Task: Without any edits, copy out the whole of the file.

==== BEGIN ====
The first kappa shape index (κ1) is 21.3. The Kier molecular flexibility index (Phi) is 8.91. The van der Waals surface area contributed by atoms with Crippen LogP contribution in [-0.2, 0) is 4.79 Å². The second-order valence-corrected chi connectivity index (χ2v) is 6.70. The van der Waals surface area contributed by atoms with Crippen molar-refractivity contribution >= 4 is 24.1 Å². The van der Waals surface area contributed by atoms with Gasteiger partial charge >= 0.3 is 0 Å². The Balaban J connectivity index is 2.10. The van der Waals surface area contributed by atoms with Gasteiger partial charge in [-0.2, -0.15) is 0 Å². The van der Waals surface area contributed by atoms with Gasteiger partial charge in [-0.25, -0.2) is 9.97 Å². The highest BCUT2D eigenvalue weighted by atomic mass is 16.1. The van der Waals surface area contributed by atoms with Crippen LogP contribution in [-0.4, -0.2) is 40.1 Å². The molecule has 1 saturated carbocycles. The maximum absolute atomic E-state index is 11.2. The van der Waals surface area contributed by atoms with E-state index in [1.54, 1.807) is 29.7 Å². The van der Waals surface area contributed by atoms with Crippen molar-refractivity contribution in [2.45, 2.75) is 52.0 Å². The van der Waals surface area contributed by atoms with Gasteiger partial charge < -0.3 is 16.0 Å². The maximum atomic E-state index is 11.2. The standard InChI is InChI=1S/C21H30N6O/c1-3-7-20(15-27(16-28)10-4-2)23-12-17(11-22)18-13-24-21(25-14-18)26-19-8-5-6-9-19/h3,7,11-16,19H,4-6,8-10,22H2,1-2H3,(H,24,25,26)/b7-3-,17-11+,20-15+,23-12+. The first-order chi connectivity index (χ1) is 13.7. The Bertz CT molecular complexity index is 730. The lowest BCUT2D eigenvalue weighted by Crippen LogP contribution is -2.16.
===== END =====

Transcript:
The first kappa shape index (κ1) is 21.3. The Kier molecular flexibility index (Phi) is 8.91. The van der Waals surface area contributed by atoms with Crippen LogP contribution in [-0.2, 0) is 4.79 Å². The second-order valence-corrected chi connectivity index (χ2v) is 6.70. The van der Waals surface area contributed by atoms with Crippen molar-refractivity contribution >= 4 is 24.1 Å². The van der Waals surface area contributed by atoms with Gasteiger partial charge >= 0.3 is 0 Å². The Balaban J connectivity index is 2.10. The van der Waals surface area contributed by atoms with Gasteiger partial charge in [-0.2, -0.15) is 0 Å². The van der Waals surface area contributed by atoms with Gasteiger partial charge in [-0.25, -0.2) is 9.97 Å². The highest BCUT2D eigenvalue weighted by atomic mass is 16.1. The van der Waals surface area contributed by atoms with Crippen LogP contribution in [-0.4, -0.2) is 40.1 Å². The molecule has 1 saturated carbocycles. The maximum absolute atomic E-state index is 11.2. The van der Waals surface area contributed by atoms with E-state index in [1.54, 1.807) is 29.7 Å². The van der Waals surface area contributed by atoms with Crippen molar-refractivity contribution in [2.45, 2.75) is 52.0 Å². The van der Waals surface area contributed by atoms with Gasteiger partial charge < -0.3 is 16.0 Å². The maximum atomic E-state index is 11.2. The standard InChI is InChI=1S/C21H30N6O/c1-3-7-20(15-27(16-28)10-4-2)23-12-17(11-22)18-13-24-21(25-14-18)26-19-8-5-6-9-19/h3,7,11-16,19H,4-6,8-10,22H2,1-2H3,(H,24,25,26)/b7-3-,17-11+,20-15+,23-12+. The first-order chi connectivity index (χ1) is 13.7. The Bertz CT molecular complexity index is 730. The lowest BCUT2D eigenvalue weighted by Crippen LogP contribution is -2.16.